Distinguished guests;

Good morning; 

Today is a good day for technology, for innovation and transformation.

I stand here a proud Kenyan as we tick yet another first -becoming the first African country to host a Microsoft testing center and only the fourth in the world.

This is a big deal for our technology sector and for our economy and society as a whole.  Think about it, we will be testing new Microsoft software before it is released to the world.

This is a big vote of confidence for Kenya, in our tech community and its abilities.

If we can provide quality assurance at a global scale, then we truly have no limits or excuses to what we can do with our technological potential.

I want to appreciate Microsoft for choosing Kenya and Techno Brain for providing the platform and capacity to make this incredible project a reality.

It is no secret that the Government wants a vibrant technology sector in this country, a silicon Savannah and we believe if we can build a proper community of engineers, developers, coders and designers we can deliver the innovations that will define the prosperity of this country in the future.

Kenya is home to many incredible tech stories; MPESA, Ushahidi, an internationally recognized crowdsourcing app, and many others that never make the front pages. Our incubator scene is arguably Africa’s pay vibrant and everyday there are young men and women across this country developing new apps and trying out something new.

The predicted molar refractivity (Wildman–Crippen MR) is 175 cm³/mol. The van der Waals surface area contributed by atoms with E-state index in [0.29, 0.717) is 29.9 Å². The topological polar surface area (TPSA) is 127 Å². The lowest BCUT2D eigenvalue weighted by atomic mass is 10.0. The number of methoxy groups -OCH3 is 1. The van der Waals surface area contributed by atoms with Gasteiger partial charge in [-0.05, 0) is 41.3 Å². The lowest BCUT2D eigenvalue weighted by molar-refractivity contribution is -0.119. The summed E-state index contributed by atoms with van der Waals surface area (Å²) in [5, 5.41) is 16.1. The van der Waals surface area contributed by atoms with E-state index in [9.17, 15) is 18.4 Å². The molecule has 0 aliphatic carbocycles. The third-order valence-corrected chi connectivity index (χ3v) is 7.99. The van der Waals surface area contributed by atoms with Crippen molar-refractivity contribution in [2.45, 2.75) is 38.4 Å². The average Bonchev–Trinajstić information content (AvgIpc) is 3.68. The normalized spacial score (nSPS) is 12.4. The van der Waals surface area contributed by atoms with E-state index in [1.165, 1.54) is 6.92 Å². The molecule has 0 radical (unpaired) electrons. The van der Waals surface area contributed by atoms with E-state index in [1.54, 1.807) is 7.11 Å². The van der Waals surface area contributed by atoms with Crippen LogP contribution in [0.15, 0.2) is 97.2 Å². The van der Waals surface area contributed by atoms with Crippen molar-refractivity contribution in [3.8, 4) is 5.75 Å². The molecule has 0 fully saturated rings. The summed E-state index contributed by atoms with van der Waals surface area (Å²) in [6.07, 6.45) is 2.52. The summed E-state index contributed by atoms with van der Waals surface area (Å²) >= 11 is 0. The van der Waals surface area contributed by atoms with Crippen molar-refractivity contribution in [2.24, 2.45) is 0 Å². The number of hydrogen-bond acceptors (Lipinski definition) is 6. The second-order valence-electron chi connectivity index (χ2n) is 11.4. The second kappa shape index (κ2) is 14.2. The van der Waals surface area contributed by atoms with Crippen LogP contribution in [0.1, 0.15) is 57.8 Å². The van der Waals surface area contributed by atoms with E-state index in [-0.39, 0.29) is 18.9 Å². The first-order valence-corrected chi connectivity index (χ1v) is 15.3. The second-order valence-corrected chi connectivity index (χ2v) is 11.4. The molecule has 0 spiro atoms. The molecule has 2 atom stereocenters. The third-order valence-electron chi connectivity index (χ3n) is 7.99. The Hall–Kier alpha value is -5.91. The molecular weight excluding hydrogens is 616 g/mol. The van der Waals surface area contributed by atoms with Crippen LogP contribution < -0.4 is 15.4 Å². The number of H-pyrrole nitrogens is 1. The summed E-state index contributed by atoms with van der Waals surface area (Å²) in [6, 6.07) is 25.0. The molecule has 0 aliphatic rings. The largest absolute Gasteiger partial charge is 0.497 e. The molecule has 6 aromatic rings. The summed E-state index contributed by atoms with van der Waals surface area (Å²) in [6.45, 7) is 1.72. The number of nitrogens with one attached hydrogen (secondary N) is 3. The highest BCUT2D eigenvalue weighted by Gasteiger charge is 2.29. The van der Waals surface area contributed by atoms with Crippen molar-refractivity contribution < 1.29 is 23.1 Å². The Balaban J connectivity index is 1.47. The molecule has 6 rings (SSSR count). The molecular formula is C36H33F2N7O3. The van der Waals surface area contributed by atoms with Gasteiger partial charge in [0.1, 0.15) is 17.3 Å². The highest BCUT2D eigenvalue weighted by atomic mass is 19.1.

The Government strongly and unreservedly encourages this enthusiasm and we have committed to interesting technology in the administration of this country and the provision of services to the people. This is why we are laying over 7,000 kilometers of fibre optic cables across all 47 counties as part of the National Fibre Optic Backbone.

We want Kenya to become a producer and exporter of innovation and not just consumers of technology.  To achieve this we need a large pool of talent and projects like this will help inspire and attract even more people to this sector.

Kenya does not lead in innovation in Sub Saharan Africa by accident or mistake. It is an earned title. When we pioneered a mobile-based payment system and crowd sourcing platform, we had the tech world’s attention.

When our tech- incubator model took off, it became clear that there was more to come out of Kenya. By the time we solidified a genuine commitment of government to implement a sound ICT policy and institutional framework, our seriousness was manifest, and it was evident that, to use a popular expression, we were going places!

In Kenya and the wider African continent, technology has potential to generate greater impact than anywhere else in the world.

Technology is playing a significant role, which will increase as we progress in realising our ambition to transition from the margins into the mainstream of the global economy.

Technology will give us the innovation, connectivity and resilience we need to be a nimble and competitive player in the multidimensional global stage.  IT will play a bigger role in our democracy, economy, security, arts and culture as well as environmental conservation.

Technology is ubiquitous in the democratic value chain. From guaranteeing sharing of information to facilitating efficient public services, effective citizen participation and government accountability, eGovernment is becoming the new normal.